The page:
The exhibition is arranged in three broadly chronological sections identifying the key aspects of postmodernism. The first gallery will focus largely on architecture, the discipline in which the ideas of postmodernism first emerged. It will show how "high" and "low" cultural references were blended into a new critical language, which was aimed both at the inadequacies of Modernism and the alienating conditions of late capitalism. This opening section will also introduce the way in which postmodern designers and architects like Aldo Rossi, Charles Moore and James Stirling combined motifs of the past with elements of the present. Designers of the time, including Ron Arad, Vivienne Westwood and Rei Kawakubo, assembled cultural fragments in an ‘ad hoc’ manner, applying the technique of bricolage across many different disciplines. The centrepiece of the gallery will be a full-scale reconstruction of an architectural façade by Hans Hollein from the 1980 Venice Architecture Biennale.

The second part of the exhibition will be devoted to the proliferation of postmodernism through design, art, music, fashion, performance, and club culture during the 1980s. Performers such as Grace Jones, Leigh Bowery and Klaus Nomi played with genre and gender, creating hybrid, subversive stage personas. Like the music, objects and architecture of the time, these celebrities were themselves constructed from "samples." This section of the exhibition is saturated with audio-visual installations, creating a dynamic club-like space to display objects including fashion photography by Guy Bourdin and Helmut Newton, stage ensembles worn by Annie Lennox and Devo, turntables used by hip-hop pioneer Grandmaster Flash, and dance costumes related to the choreography of Karole Armitage, Kazuo Ohno, and Michael Clark.

The final section will examine the hyper-inflated commodity culture of the 1980s. This boom decade saw money become a source of endless fascination for artists, designers and authors. From Andy Warhol’s 1981 Dollar Sign paintings, to Karl Lagerfeld’s designs for Chanel, consumerism and excess were trademarks of the postmodern. Brands including Swatch, MTV and Disney were also keen to employ leading designers to apply postmodern style to their products; one example on display will be a Mickey Mouse tea set designed by Michael Graves for Disney. As the novelist Martin Amis put it in 1984, ‘money doesn’t mind if we say it’s evil, it goes from strength to strength.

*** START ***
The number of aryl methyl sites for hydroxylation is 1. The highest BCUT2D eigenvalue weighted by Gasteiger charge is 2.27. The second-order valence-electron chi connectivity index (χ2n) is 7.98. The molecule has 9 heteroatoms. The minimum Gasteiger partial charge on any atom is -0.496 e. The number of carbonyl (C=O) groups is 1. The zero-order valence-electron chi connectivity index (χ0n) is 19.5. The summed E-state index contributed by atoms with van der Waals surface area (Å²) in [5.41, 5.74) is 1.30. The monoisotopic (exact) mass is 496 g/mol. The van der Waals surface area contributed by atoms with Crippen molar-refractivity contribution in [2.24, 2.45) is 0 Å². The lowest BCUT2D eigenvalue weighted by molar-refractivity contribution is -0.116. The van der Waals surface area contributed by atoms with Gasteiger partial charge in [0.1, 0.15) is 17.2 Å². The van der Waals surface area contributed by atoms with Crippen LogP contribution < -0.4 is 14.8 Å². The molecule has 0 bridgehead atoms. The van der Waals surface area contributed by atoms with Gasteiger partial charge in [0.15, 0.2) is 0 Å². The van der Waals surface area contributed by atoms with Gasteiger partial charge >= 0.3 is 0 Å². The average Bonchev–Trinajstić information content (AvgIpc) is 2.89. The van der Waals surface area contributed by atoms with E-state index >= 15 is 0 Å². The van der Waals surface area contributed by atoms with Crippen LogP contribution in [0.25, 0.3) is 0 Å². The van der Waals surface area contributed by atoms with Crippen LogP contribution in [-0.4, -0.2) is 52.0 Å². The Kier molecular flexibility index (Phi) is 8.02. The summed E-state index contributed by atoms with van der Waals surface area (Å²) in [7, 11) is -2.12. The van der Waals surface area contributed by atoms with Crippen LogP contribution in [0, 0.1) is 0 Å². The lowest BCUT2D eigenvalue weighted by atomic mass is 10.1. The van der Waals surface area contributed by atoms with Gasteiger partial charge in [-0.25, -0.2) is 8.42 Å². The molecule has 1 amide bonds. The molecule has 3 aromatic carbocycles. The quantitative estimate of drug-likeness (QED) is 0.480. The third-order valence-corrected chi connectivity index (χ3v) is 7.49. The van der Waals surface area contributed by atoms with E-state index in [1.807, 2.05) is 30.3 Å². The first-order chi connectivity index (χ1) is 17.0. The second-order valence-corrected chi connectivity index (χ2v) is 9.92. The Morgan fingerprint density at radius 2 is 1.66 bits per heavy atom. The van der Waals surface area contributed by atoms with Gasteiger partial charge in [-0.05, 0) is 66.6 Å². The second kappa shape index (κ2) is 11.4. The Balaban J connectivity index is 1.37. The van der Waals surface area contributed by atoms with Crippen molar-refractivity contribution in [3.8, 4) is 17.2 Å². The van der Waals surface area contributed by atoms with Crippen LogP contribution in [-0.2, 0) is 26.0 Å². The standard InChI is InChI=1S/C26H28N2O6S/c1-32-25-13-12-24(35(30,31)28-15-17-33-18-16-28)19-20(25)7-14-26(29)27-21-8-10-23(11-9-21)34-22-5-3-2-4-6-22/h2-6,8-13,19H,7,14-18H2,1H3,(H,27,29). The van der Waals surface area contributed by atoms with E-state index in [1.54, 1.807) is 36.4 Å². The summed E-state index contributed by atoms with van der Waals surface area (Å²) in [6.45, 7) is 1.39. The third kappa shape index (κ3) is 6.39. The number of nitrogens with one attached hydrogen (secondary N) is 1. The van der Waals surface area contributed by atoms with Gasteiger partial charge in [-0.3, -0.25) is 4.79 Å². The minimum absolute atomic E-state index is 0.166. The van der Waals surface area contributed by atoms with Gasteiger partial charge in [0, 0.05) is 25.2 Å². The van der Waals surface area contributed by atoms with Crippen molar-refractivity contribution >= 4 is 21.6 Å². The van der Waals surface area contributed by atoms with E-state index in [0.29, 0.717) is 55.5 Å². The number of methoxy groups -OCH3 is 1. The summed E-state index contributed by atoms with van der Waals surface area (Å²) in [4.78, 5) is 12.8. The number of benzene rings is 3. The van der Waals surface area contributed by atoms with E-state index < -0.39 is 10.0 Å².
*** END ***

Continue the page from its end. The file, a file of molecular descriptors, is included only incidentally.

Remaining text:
By the late 1980s, many had started to declare the death of postmodernism – without being quite sure what would take its place. The exhibition concludes with art and design from this uncertain moment, encouraging visitors to consider what relevance.

Signs of a Struggle: Photography in the Wake of Postmodernism is on display in Gallery 38A from August 11-November 17. 2011. This display explores postmodern approaches to photography since the 1970s and includes work from Cindy Sherman, Richard Prince and David Shrigley.

Clare Strand, Signs of a Struggle, 2003, © Clare Strand.

Tess Hurrell, Chaology no.1, 2006, © Tess Hurrell.

WET magazine, © April Greiman and Jayme Odgers.

Jean-Paul Goude, Grace Jones maternity dress, 1979, © Jean-Paul Goude.

Frank Schreiner (for Stiletto Studios), Consumer's Rest chair, 1990, © V&A images.

Sarah Charlesworth, Garden of Delight, 1988, © Sarah Charlesworth.

Jonathan Lewis, Ermanno Scervino, © Jonathan Lewis.